[Python-Dev] PEP 453 (pip bootstrapping) ready for pronouncement?

Stephen J. Turnbull stephen at xemacs.org
Sat Sep 28 05:48:05 CEST 2013

Nick Coghlan writes:

 > You have confirmed my belief that your model is incorrect.

*shrug*  I just think the risks are higher than acknowledged (just
because you have so far failed to imagine a problem doesn't mean it
won't appear), and that the meta effect that "Even Guido admits that
Python 3 isn't ready for prime time" is perverse.  We know, even those
who have written blanket statements to that effect in this thread,
that that is false unless conditioned on specific applications.

I understand that the real motivation is that it's churlish to not
relieve the pain of users who have decided for their own good reasons
to use Python 2.7, and perverse to ignore the needs of the teachers
who are going to educate the users about Python 3 at the time they
consider appropriate.  But the meta-message *received* by the public
is not going to accurately reflect that motivation, and is not going
to be helpful in encouraging those who already *can* move to Python 3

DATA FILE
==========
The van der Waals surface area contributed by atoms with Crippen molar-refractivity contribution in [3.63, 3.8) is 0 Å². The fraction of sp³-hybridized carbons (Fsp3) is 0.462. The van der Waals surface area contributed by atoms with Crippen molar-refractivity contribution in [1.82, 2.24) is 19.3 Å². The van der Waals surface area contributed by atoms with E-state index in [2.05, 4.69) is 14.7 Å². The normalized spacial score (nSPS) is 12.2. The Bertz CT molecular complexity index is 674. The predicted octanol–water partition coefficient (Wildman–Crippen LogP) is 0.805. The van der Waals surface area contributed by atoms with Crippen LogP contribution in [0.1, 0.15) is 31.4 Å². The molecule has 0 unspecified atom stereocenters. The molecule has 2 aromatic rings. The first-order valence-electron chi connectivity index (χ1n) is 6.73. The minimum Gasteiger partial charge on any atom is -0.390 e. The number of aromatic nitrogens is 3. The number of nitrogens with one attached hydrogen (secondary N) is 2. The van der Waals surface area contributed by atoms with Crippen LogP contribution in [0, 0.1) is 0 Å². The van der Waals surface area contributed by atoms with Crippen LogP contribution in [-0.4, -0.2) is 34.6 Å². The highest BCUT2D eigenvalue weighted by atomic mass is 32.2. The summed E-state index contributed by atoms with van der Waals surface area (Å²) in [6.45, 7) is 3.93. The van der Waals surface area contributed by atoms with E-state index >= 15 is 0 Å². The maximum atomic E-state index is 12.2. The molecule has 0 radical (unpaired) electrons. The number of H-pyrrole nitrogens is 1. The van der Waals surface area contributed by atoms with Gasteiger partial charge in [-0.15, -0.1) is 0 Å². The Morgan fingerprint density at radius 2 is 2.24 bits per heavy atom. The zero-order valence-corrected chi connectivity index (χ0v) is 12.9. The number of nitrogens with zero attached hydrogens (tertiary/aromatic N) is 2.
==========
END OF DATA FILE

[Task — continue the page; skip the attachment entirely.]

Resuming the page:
to do so.

Anyway, clearly this exception is heading for approval, and the PEP
with it.  I recommend that the "Feature addition in maintenance
releases" section be amended to read in its entirety:

    The additions of the new module to the standard library in the
    maintenance releases of 2.7 and 3.3 were granted explicit
    exceptions to the rule "no new features in maintenance releases."
    These exceptions were explicitly discussed, and approved in
    consultation with the affected release managers, separately from
    the rest of the PEP.  They do not represent a change in policy,
    and must not be considered a precedent for other such exceptions.

Just the facts, ma'am.  It's a bad idea to include bullshit about the
benefit-cost ratio, because it will be cited in future requests for
similar exceptions.  To the extent that people interpret this as a
forecast and support for a long life for Python 2.7, there is
substantial risk of such requests.

[1]  I do it that way myself, always with the most recent Python 3,
but haven't yet gotten to the point of needing "pip" (use cases that
happen to be met by the stdlib).

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